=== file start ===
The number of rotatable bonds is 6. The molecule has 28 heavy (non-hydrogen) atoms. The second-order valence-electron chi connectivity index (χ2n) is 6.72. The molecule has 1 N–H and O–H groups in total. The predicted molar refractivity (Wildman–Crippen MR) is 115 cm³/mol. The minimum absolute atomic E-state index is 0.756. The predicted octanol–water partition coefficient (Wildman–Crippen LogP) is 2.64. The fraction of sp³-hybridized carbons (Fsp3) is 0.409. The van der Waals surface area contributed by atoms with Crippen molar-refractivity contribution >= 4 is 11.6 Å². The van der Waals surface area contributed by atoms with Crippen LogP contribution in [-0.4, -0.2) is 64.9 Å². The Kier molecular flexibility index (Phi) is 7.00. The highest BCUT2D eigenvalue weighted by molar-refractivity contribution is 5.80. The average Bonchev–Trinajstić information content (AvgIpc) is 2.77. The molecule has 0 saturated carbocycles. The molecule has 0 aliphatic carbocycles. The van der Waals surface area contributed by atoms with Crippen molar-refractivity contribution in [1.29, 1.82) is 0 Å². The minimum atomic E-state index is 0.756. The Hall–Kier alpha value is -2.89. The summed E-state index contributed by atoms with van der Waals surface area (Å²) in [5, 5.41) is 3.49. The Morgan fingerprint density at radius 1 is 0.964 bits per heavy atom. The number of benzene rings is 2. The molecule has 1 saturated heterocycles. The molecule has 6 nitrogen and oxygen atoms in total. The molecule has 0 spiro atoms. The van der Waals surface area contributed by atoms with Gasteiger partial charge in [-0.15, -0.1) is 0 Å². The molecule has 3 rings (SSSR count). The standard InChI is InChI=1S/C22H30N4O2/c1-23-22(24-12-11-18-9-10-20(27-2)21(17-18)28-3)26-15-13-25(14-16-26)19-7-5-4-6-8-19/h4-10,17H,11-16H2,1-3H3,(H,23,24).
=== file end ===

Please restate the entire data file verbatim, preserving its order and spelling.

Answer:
The number of rotatable bonds is 6. The molecule has 28 heavy (non-hydrogen) atoms. The second-order valence-electron chi connectivity index (χ2n) is 6.72. The molecule has 1 N–H and O–H groups in total. The predicted molar refractivity (Wildman–Crippen MR) is 115 cm³/mol. The minimum absolute atomic E-state index is 0.756. The predicted octanol–water partition coefficient (Wildman–Crippen LogP) is 2.64. The fraction of sp³-hybridized carbons (Fsp3) is 0.409. The van der Waals surface area contributed by atoms with Crippen molar-refractivity contribution >= 4 is 11.6 Å². The van der Waals surface area contributed by atoms with Crippen LogP contribution in [-0.4, -0.2) is 64.9 Å². The Kier molecular flexibility index (Phi) is 7.00. The highest BCUT2D eigenvalue weighted by molar-refractivity contribution is 5.80. The average Bonchev–Trinajstić information content (AvgIpc) is 2.77. The molecule has 0 saturated carbocycles. The molecule has 0 aliphatic carbocycles. The van der Waals surface area contributed by atoms with Crippen molar-refractivity contribution in [1.29, 1.82) is 0 Å². The minimum atomic E-state index is 0.756. The Hall–Kier alpha value is -2.89. The summed E-state index contributed by atoms with van der Waals surface area (Å²) in [5, 5.41) is 3.49. The Morgan fingerprint density at radius 1 is 0.964 bits per heavy atom. The number of benzene rings is 2. The molecule has 1 saturated heterocycles. The molecule has 6 nitrogen and oxygen atoms in total. The molecule has 0 spiro atoms. The van der Waals surface area contributed by atoms with Gasteiger partial charge in [-0.15, -0.1) is 0 Å². The molecule has 3 rings (SSSR count). The standard InChI is InChI=1S/C22H30N4O2/c1-23-22(24-12-11-18-9-10-20(27-2)21(17-18)28-3)26-15-13-25(14-16-26)19-7-5-4-6-8-19/h4-10,17H,11-16H2,1-3H3,(H,23,24).